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18 November 2017 17:47 (South Africa)
Sport

Bafana’s lucky charmer is back

  • Branko Brkic
    branko3048 a ray
    Branko Brkic

    Brkic is the founder and editor of The Daily Maverick.

    He has edited magazines on business and politics, technology, and wildlife. He has also published fiction and non-fiction books, most of them in Serbian. Though he has never pretended to be a reporter, his wide knowledge of politics (especially in America), combined with his experiences in a disintegrating Yugoslavia, gives him an unusual outlook on events in South Africa.

    Despite the vowel-poor surname, he tells anyone who asks that he hails from Hyde Park, Johannesburg, having spent most of his adult life in South Africa.

    Recent columns:

  • Sport
parreira presser

Bafana Bafana coach Carlos Perreira is glad to be back. And by all accounts, “The Boys” like him too, so expect some samba in outings against Japan and Jamaica later this month.

Soccer body Safa hauled the Brazilian 1994 World Cup winner in front of the media on Friday, a day after he landed back in the country. First up he spoke about the worry of his wife’s battle with cancer, but now she will join him as he finishes the job.

He immediately made it clear he wasn’t here for the money, having had plenty of employment offers in the time he was away. Instead he spoke in plain English about the honour of leading the home team in 2010: “In terms of reality, the World Cup is a war. You have to be a warrior. We’re ready to fight against lions and tigers.”

Perreira took charge of 21 games his first time around; winning nine, drawing six and losing six. His successor Joel Santana played 27, won 10, drew three and lost 14 – losing eight of his last nine friendlies on his way out the door. Perreira appears confident that he can assemble the best on offer and turn the ship around. He and Santana have used 140 players since 2007, so expect him to speak in his native tongue to the former coach, and whittle away the wheat from the chaff.

"I would not have accepted this position if I did not think Bafana had the ability to get past the knockout stages,” he said. “After that the sky is the limit. A quarterfinal place is achievable.” But there’s residual cynicism as to why Safa would appoint the man who bequeathed the country a lemon, albeit maybe Bafana was the one that needed squeezing.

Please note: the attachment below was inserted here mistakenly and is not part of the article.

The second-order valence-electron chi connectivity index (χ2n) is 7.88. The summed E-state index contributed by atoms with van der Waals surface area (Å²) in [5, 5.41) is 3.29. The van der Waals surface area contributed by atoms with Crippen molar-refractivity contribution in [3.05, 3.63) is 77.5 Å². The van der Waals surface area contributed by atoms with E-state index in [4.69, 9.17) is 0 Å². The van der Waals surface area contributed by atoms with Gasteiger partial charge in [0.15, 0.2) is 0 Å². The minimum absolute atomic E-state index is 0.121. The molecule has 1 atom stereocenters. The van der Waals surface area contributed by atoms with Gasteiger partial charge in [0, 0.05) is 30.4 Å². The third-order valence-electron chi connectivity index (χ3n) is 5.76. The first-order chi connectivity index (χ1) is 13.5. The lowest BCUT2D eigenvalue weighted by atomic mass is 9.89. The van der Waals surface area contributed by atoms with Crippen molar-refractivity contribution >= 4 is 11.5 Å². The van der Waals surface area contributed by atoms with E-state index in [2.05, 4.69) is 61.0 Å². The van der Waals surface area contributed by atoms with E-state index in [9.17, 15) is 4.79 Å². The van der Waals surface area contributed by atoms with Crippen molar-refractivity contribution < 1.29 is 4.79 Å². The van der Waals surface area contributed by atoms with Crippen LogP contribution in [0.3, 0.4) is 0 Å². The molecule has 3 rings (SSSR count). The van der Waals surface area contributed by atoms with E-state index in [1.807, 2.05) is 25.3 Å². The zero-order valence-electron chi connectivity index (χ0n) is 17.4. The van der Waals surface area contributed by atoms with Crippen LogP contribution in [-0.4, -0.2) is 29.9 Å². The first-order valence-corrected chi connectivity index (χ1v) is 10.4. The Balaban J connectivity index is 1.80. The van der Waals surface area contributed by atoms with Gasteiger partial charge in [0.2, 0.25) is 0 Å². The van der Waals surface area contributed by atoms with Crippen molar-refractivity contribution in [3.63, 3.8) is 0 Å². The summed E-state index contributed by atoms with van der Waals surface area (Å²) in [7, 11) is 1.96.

“I didn’t want to leave Rio except for a very special reason, which is this one,” a beaming Perreira said. But he’s not really leaving the Copacabana behind. The South Africans will spend time training in his native land, where he will implement the philosophy behind the Brazilian game. Many teams and players have done this, he says. “Bafana Bafana are going to play at least ten games in Brazil. There’s no better way to get the feeling for Brazilian football.”

Superstar Ronaldo says Bafana is a good team. And there is ability behind the celebrity shenanigans of a bunch of charmed and spoilt young men. Perreira says he will use all the talent at his disposal, and even Blackburn Rovers bad boy Benni McCarthy is back in the mix. “We will get him fit, and fight to have him,” Perreira said. But he won’t use psychologists to get the team back on a winning streak. Instead, he says, it’s about instilling confidence in the players and, unlike Santana, winning every friendly.

“I want to win every game. I wouldn’t have come if I thought they wouldn’t do well,” he said. “Every one of the players is a celebrity, each living in his own world. We have to work to find people who can win games.”

By Mark Allix

Main photo: Safa CEO Raymond Hack, Safa President Kirsten Nematandani and Carlos Alberto Parreira, at the Johannesburg press conference, Friday 6th November. Photo: Mark Allix, The Daily Maverick

  • Branko Brkic
    branko3048 a ray
    Branko Brkic

    Brkic is the founder and editor of The Daily Maverick.

    He has edited magazines on business and politics, technology, and wildlife. He has also published fiction and non-fiction books, most of them in Serbian. Though he has never pretended to be a reporter, his wide knowledge of politics (especially in America), combined with his experiences in a disintegrating Yugoslavia, gives him an unusual outlook on events in South Africa.

    Despite the vowel-poor surname, he tells anyone who asks that he hails from Hyde Park, Johannesburg, having spent most of his adult life in South Africa.

    Recent columns:

  • Sport

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